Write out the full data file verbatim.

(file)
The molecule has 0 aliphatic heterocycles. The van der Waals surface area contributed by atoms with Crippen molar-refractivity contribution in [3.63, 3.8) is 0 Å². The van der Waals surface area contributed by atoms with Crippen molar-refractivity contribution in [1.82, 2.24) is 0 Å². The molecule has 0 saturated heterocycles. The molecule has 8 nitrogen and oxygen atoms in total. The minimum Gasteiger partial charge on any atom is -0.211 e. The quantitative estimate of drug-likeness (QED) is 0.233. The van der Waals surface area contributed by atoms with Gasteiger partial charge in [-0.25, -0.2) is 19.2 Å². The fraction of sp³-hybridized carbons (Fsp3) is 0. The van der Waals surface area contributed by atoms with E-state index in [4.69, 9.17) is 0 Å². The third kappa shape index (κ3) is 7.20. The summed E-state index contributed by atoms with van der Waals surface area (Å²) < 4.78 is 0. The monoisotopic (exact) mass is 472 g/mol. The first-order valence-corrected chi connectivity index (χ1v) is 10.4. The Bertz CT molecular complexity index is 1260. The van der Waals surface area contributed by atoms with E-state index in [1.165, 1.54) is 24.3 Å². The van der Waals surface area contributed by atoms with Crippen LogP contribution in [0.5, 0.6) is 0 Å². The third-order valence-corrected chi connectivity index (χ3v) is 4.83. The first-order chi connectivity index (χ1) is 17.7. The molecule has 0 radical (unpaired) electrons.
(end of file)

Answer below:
The molecule has 0 aliphatic heterocycles. The van der Waals surface area contributed by atoms with Crippen molar-refractivity contribution in [3.63, 3.8) is 0 Å². The van der Waals surface area contributed by atoms with Crippen molar-refractivity contribution in [1.82, 2.24) is 0 Å². The molecule has 0 saturated heterocycles. The molecule has 8 nitrogen and oxygen atoms in total. The minimum Gasteiger partial charge on any atom is -0.211 e. The quantitative estimate of drug-likeness (QED) is 0.233. The van der Waals surface area contributed by atoms with Gasteiger partial charge in [-0.25, -0.2) is 19.2 Å². The fraction of sp³-hybridized carbons (Fsp3) is 0. The van der Waals surface area contributed by atoms with E-state index in [4.69, 9.17) is 0 Å². The third kappa shape index (κ3) is 7.20. The summed E-state index contributed by atoms with van der Waals surface area (Å²) < 4.78 is 0. The monoisotopic (exact) mass is 472 g/mol. The first-order valence-corrected chi connectivity index (χ1v) is 10.4. The Bertz CT molecular complexity index is 1260. The van der Waals surface area contributed by atoms with E-state index in [1.165, 1.54) is 24.3 Å². The van der Waals surface area contributed by atoms with Crippen LogP contribution in [0.5, 0.6) is 0 Å². The third-order valence-corrected chi connectivity index (χ3v) is 4.83. The first-order chi connectivity index (χ1) is 17.7. The molecule has 0 radical (unpaired) electrons.